New Labour, new government, a new dawn breaks for design?

Now Labour is in, most in the design industry are optimistic. But will designers feel the difference?

While the appointment of a minister responsible for design was still being thrashed out as Design Week went to press, designers seem optimistic about Labour’s overall approach to the industry.

In general, the change in Government has been welcomed, although some designers are still doubtful whether Labour policies can really help them.

Jonathan Sands, Design Business Association chairman and managing director of Elmwood, is nervous about the future for small businesses. “I view the future with some trepidation because, frankly, Elmwood has never had it so good,” he says. “I have only worked under a Tory Government. I only hope that everything Mr Blair has said actually does happen.”

He is unconvinced that any changes could actually be beneficial to Elmwood. “We can’t deny the economy is booming and the design industry is strong. I hope that New Labour really is New Labour and not old Labour with a new corporate identity. It’s uncharted territory and that makes anybody nervous,” he says.

Others are less uneasy. Chartered Society of Designers president Nick Jenkins says: “I think it can do nothing but good. I think things will look up.”

Neil Smith, a director at Giant which designed much of Labour’s campaign literature, says: “[As director of a small business] I have no fears at all.”

As clients, “they were very appreciative of good design and were aware of the importance of good design”, he adds.

Both Smith and Jenkins are looking to the party to improve Government procurement policies and practice. “We [at the CSD] will renew our efforts to get the procurement attitude right. The Labour people I’ve spoken to have all been receptive and now they will grasp the nettle,” says Jenkins.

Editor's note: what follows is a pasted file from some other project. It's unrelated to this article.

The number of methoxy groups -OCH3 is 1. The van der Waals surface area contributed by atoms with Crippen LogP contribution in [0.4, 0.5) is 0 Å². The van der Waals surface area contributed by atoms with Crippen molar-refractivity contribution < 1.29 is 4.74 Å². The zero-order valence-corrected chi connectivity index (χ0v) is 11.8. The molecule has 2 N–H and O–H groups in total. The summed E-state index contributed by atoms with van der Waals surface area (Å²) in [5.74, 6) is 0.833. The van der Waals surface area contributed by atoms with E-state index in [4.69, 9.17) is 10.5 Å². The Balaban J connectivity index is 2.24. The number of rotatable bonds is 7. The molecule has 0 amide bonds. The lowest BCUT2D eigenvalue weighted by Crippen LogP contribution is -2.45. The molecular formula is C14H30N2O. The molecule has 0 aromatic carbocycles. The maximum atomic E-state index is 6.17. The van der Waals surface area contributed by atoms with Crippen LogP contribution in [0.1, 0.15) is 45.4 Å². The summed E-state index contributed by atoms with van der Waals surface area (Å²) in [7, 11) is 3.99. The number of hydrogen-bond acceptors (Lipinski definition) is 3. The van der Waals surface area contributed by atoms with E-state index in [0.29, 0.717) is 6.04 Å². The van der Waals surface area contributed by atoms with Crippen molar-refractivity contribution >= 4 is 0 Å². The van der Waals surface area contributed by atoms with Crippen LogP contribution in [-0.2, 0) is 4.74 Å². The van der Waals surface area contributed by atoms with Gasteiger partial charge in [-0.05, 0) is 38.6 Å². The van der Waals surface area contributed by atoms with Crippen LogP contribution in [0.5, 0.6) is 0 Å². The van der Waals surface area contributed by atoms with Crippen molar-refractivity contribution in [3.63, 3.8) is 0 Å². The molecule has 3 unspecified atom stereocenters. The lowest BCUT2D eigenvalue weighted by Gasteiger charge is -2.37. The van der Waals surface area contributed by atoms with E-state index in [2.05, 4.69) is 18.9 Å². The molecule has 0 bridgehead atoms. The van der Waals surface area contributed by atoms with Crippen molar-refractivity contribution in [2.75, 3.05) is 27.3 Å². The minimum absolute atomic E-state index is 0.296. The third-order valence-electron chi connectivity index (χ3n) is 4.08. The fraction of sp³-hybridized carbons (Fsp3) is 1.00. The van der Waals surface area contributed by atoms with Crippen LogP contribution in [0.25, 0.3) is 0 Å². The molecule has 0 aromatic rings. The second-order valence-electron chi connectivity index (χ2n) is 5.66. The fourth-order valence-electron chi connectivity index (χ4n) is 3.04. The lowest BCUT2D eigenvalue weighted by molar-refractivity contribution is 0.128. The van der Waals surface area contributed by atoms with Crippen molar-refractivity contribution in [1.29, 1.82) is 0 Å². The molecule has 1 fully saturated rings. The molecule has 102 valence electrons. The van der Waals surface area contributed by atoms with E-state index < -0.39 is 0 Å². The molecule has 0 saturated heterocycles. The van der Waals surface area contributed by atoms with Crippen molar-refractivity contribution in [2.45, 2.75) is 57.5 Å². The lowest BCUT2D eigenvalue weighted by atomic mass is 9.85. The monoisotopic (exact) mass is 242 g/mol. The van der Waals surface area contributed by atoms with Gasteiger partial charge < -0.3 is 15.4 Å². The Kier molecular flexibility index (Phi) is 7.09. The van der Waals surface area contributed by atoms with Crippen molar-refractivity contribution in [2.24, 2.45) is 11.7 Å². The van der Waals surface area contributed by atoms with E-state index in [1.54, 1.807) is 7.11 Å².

Terence Conran, whose support of the Labour election campaign was so vocal, is confident in the new ministers’ capabilities to take up the cause for design. “All the indications I’ve had are that they will pay a lot more attention to design,” he says. “The design industry is going terrifically well, but you can’t give the last Government much credit for that.

“The shadow ministers I’ve spoken to see the importance of design to the economy and to the quality of life in the country. Time will tell [if Labour is positive for design and small businesses].”

And Conran is keeping his fingers crossed for Government backing for the Design Museum, something the last Government never delivered.

Design Council chairman John Sorrell is encouraged by the Government’s commitment to design and the council as outlined in the party’s manifestos. “Many people in the Labour Party have shown a great interest in and understanding of what design can achieve in terms of greater competition,” he says.

Meanwhile, the Design Council has already made its first contribution to Labour’s policy plans by publishing a response to the proposals for a University for Industry – Labour’s initiative to train the workforce.

The response highlights the importance of design in education and the contribution design could make in the way the university operates.

The issues of design will continue to be raised by the Industry Forum. Set up in 1993, the forum was fed into by the party’s trade and industry task forces which kicked off last year.

These task forces cover – among other things – design, small businesses and competition. Terence Conran and Design Council design director Sean Blair represented design, and Blair also sat on the small business group. “We will continue to get design high up on the agenda,” says Gerald Frankel, who is retained as Industry Forum chairman.

Meanwhile, Giant continues to work for the Labour Party. “It seems to have done the trick,” says Smith of Giant’s design work, which he is tempted to enter for every design effectiveness award going.

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